18. DNA Binding

      “On-Off” Multivalent Recognition: Degradable Dendrons for Temporary High-Affinity DNA Binding (pages 4047–4051)

      Daniel J. Welsh, Simon P. Jones and David K. Smith

      Article first published online: 28 APR 2009 | DOI: 10.1002/anie.200900401

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      Now you bind it—now you don't! Chemical degradation of a dendritic scaffold allows multivalent interactions with DNA to be “switched off” as the multivalent array of ligands breaks down into smaller fragments, offering an approach by which a molecule can be temporarily endowed with high affinity for a biological target—an important concept in the development of new synthetic systems to intervene in biological pathways.

    19. Expanded Genetic Code

      A Facile System for Encoding Unnatural Amino Acids in Mammalian Cells (pages 4052–4055)

      Peng R. Chen, Dan Groff, Jiantao Guo, Weijia Ou, Susan Cellitti, Bernhard H. Geierstanger and Peter G. Schultz

      Article first published online: 17 APR 2009 | DOI: 10.1002/anie.200900683

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      A shuttle system has been developed to genetically encode unnatural amino acids in mammalian cells using aminoacyl-tRNA synthetases (aaRSs) evolved in E. coli. A pyrrolysyl-tRNA synthetase (PylRS) mutant was evolved in E. coli that selectively aminoacylates a cognate nonsense suppressor tRNA with a photocaged lysine derivative. Transfer of this orthogonal tRNA–aaRS pair into mammalian cells made possible the selective incorporation of this unnatural amino acid into proteins.

    20. RNA–Peptide Conjugates

      Non-Hydrolyzable RNA–Peptide Conjugates: A Powerful Advance in the Synthesis of Mimics for 3′-Peptidyl tRNA Termini (pages 4056–4060)

      Holger Moroder, Jessica Steger, Dagmar Graber, Katja Fauster, Krista Trappl, Viter Marquez, Norbert Polacek, Daniel N. Wilson and Ronald Micura

      Article first published online: 24 APR 2009 | DOI: 10.1002/anie.200900939

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      Translation of specific small peptides on the ribosome can confer resistance to macrolide antibiotics. To reveal the molecular details of this and related phenomena, stable RNA–peptide conjugates that mimic peptidyl-tRNA would be desirable, especially for ribosome structural biology. A flexible solid-phase synthesis strategy now allows efficient access to these highly requested derivatives without restriction on the RNA and peptide sequences.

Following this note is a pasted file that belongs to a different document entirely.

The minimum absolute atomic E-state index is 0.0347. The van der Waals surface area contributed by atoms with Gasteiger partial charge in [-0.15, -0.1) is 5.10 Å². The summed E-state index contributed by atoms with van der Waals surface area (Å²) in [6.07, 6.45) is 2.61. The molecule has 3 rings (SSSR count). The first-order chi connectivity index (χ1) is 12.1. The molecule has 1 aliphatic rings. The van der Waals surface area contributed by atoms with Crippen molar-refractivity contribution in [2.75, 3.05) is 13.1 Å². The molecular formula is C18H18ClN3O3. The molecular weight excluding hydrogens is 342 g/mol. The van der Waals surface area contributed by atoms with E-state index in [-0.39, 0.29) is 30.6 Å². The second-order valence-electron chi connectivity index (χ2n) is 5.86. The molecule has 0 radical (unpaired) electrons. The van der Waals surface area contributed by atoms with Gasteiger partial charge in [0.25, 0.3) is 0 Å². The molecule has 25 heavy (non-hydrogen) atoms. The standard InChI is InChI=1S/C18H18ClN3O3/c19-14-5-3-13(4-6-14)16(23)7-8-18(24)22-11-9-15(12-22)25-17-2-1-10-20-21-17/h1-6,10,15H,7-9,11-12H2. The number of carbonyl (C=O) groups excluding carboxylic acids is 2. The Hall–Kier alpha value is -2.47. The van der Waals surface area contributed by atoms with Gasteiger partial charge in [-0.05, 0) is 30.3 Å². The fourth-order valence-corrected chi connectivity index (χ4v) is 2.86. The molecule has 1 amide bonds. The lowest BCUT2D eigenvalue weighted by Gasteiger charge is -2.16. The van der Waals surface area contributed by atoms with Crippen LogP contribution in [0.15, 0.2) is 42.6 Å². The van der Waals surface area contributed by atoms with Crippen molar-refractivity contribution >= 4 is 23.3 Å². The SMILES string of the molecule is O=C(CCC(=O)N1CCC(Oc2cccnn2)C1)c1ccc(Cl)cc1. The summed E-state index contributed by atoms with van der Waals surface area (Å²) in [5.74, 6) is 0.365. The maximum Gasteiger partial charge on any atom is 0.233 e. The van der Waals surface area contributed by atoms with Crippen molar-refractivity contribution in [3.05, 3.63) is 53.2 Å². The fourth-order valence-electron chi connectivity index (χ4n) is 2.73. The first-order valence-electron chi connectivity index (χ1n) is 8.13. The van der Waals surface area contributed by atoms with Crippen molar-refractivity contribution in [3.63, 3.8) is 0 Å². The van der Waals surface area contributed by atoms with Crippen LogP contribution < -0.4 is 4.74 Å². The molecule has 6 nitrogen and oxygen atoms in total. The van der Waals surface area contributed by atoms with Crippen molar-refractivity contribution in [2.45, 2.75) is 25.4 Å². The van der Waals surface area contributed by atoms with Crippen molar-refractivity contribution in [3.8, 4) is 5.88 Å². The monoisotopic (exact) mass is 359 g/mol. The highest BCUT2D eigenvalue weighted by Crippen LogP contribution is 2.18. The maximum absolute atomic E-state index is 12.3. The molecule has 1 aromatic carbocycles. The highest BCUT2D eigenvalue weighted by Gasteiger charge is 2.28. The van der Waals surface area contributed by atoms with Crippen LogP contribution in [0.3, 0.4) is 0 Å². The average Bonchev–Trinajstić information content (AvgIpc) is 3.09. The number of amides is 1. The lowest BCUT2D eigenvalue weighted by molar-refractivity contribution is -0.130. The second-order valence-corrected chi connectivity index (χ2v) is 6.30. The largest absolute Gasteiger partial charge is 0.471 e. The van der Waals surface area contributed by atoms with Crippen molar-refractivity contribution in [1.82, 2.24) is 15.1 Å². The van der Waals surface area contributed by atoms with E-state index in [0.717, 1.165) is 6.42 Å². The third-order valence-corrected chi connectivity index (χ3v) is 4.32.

21. Single-Molecule Manipulation

      Chirality Change of Chloronitrobenzene on Au(111) Induced by Inelastic Electron Tunneling (pages 4061–4064)

      Violeta Simic-Milosevic, Jörg Meyer and Karina Morgenstern

      Article first published online: 30 MAR 2009 | DOI: 10.1002/anie.200805551

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      Chirality chameleon: Inelastic electron tunneling manipulation can be used to change a single chloronitrobenzene (ClNB) molecule, randomly adsorbed on Au(111), into its desired enantiomeric form (r or l, see STM images and ball-and-stick representation) and to vary its rotational orientation. The different threshold voltages for chirality change (260 mV) and rotation (380 mV) allow these processes to be induced separately.

    22. Chirality

      Switching the Chirality of Single Adsorbate Complexes (pages 4065–4068)

      Manfred Parschau, Daniele Passerone, Karl-Heinz Rieder, Hans J. Hug and Karl-Heinz Ernst

      Article first published online: 10 FEB 2009 | DOI: 10.1002/anie.200805740

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      Pumped up: Propene molecules form chiral complexes when adsorbed on a copper surface. Inelastically scattered tunneling electrons from the tip of a scanning tunneling microscope induce rotation or diffusion of the adsorbate on the surface. Higher tunneling currents can lead to conversion of the adsorbate into the opposite enantiomer.

    23. Silaselenones

      A Bis(silaselenone) with Two Donor-Stabilized Si[DOUBLE BOND]Se Bonds from an Unexpected Stereoconvergent Hydrolysis of a Diselenadisiletane (pages 4069–4072)

      Amitabha Mitra, Joseph P. Wojcik, Daniel Lecoanet, Thomas Müller and Robert West

      Article first published online: 28 APR 2009 | DOI: 10.1002/anie.200806389

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      SiSe matters: Diselenadisiletane 2, formed from direct reaction of a racemic silylene 1 with elemental selenium, gives the first bis(silaselenone) upon hydrolysis with water (3; see picture, C gray, H white, N blue, O red, Se purple, Si green; d(Si[DOUBLE BOND]Se)=215 pm). The reaction is stereoconvergent: only racemic forms of 3 are obtained from a mixture of racemic and meso forms of 2.

  13. Preview

    1. Top of page
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    3. Inside Cover
    4. Graphical Abstract
    5. Corrigendum
    6. News
    7. Author Profile
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    10. Highlights
    11. Minireview
    12. Review
    13. Communications
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    1. Preview: Angew. Chem. Int. Ed. 23/2009 (page 4077)

      Article first published online: 12 MAY 2009 | DOI: 10.1002/anie.200990116